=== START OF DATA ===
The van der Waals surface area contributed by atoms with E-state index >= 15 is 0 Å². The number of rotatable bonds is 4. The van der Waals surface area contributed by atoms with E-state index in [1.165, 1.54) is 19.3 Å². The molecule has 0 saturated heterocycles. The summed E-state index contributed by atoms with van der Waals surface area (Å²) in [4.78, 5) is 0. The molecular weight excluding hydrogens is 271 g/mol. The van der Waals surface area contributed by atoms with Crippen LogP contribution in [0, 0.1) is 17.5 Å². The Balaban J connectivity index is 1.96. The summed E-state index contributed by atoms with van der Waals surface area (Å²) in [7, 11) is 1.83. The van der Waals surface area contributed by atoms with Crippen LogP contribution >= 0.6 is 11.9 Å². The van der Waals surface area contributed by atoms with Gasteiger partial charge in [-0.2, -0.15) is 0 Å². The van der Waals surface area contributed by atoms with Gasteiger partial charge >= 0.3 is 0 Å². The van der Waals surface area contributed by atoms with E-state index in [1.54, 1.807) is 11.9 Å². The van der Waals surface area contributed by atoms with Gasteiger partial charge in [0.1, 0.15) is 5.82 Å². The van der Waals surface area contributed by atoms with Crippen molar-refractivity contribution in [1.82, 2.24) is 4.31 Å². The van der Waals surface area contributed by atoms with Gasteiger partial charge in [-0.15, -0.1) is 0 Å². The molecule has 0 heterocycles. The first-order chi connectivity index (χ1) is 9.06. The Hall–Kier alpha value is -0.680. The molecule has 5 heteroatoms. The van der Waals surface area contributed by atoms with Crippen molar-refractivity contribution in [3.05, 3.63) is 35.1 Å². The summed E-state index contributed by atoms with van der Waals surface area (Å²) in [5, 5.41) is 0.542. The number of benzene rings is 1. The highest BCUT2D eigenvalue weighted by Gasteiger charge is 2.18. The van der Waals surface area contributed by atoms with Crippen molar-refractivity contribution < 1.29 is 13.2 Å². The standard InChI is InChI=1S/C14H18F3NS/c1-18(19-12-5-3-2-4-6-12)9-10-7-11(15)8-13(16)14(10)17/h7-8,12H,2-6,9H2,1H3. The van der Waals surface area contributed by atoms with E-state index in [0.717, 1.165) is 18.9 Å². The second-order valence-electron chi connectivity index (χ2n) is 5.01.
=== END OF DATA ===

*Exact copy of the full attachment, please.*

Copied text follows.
The van der Waals surface area contributed by atoms with E-state index >= 15 is 0 Å². The number of rotatable bonds is 4. The van der Waals surface area contributed by atoms with E-state index in [1.165, 1.54) is 19.3 Å². The molecule has 0 saturated heterocycles. The summed E-state index contributed by atoms with van der Waals surface area (Å²) in [4.78, 5) is 0. The molecular weight excluding hydrogens is 271 g/mol. The van der Waals surface area contributed by atoms with Crippen LogP contribution in [0, 0.1) is 17.5 Å². The Balaban J connectivity index is 1.96. The summed E-state index contributed by atoms with van der Waals surface area (Å²) in [7, 11) is 1.83. The van der Waals surface area contributed by atoms with Crippen LogP contribution >= 0.6 is 11.9 Å². The van der Waals surface area contributed by atoms with Gasteiger partial charge in [-0.2, -0.15) is 0 Å². The van der Waals surface area contributed by atoms with Gasteiger partial charge >= 0.3 is 0 Å². The van der Waals surface area contributed by atoms with E-state index in [1.54, 1.807) is 11.9 Å². The van der Waals surface area contributed by atoms with Gasteiger partial charge in [0.1, 0.15) is 5.82 Å². The van der Waals surface area contributed by atoms with Crippen molar-refractivity contribution in [1.82, 2.24) is 4.31 Å². The van der Waals surface area contributed by atoms with Gasteiger partial charge in [-0.15, -0.1) is 0 Å². The molecule has 0 heterocycles. The first-order chi connectivity index (χ1) is 9.06. The Hall–Kier alpha value is -0.680. The molecule has 5 heteroatoms. The van der Waals surface area contributed by atoms with Crippen molar-refractivity contribution in [3.05, 3.63) is 35.1 Å². The summed E-state index contributed by atoms with van der Waals surface area (Å²) in [5, 5.41) is 0.542. The number of benzene rings is 1. The highest BCUT2D eigenvalue weighted by Gasteiger charge is 2.18. The van der Waals surface area contributed by atoms with Crippen molar-refractivity contribution < 1.29 is 13.2 Å². The standard InChI is InChI=1S/C14H18F3NS/c1-18(19-12-5-3-2-4-6-12)9-10-7-11(15)8-13(16)14(10)17/h7-8,12H,2-6,9H2,1H3. The van der Waals surface area contributed by atoms with E-state index in [0.717, 1.165) is 18.9 Å². The second-order valence-electron chi connectivity index (χ2n) is 5.01.